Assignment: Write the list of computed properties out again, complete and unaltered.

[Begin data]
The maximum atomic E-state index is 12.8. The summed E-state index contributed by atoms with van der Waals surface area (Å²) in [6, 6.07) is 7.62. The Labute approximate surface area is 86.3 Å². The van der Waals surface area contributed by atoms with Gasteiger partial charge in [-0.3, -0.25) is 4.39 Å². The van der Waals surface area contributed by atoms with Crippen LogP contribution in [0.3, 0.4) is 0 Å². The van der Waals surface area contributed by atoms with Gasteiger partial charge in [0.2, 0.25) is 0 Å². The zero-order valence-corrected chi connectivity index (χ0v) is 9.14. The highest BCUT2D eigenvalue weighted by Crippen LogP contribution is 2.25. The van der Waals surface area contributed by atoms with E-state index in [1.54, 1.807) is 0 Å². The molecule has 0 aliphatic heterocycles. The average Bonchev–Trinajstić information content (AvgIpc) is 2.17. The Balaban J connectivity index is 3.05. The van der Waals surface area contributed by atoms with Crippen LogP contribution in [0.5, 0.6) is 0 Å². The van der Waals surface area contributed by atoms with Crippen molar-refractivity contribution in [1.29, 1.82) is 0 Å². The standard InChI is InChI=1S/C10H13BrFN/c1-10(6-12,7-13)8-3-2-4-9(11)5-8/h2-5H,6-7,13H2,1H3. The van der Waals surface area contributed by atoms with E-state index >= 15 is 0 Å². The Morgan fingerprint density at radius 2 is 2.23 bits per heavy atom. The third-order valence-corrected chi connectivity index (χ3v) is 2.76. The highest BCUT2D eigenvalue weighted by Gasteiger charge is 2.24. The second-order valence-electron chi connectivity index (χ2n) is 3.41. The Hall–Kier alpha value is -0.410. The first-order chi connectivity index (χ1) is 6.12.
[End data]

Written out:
The maximum atomic E-state index is 12.8. The summed E-state index contributed by atoms with van der Waals surface area (Å²) in [6, 6.07) is 7.62. The Labute approximate surface area is 86.3 Å². The van der Waals surface area contributed by atoms with Gasteiger partial charge in [-0.3, -0.25) is 4.39 Å². The van der Waals surface area contributed by atoms with Crippen LogP contribution in [0.3, 0.4) is 0 Å². The van der Waals surface area contributed by atoms with Gasteiger partial charge in [0.2, 0.25) is 0 Å². The zero-order valence-corrected chi connectivity index (χ0v) is 9.14. The highest BCUT2D eigenvalue weighted by Crippen LogP contribution is 2.25. The van der Waals surface area contributed by atoms with E-state index in [1.54, 1.807) is 0 Å². The molecule has 0 aliphatic heterocycles. The average Bonchev–Trinajstić information content (AvgIpc) is 2.17. The Balaban J connectivity index is 3.05. The van der Waals surface area contributed by atoms with Crippen LogP contribution in [0.5, 0.6) is 0 Å². The van der Waals surface area contributed by atoms with Crippen molar-refractivity contribution in [1.29, 1.82) is 0 Å². The standard InChI is InChI=1S/C10H13BrFN/c1-10(6-12,7-13)8-3-2-4-9(11)5-8/h2-5H,6-7,13H2,1H3. The van der Waals surface area contributed by atoms with E-state index >= 15 is 0 Å². The Morgan fingerprint density at radius 2 is 2.23 bits per heavy atom. The third-order valence-corrected chi connectivity index (χ3v) is 2.76. The highest BCUT2D eigenvalue weighted by Gasteiger charge is 2.24. The second-order valence-electron chi connectivity index (χ2n) is 3.41. The Hall–Kier alpha value is -0.410. The first-order chi connectivity index (χ1) is 6.12.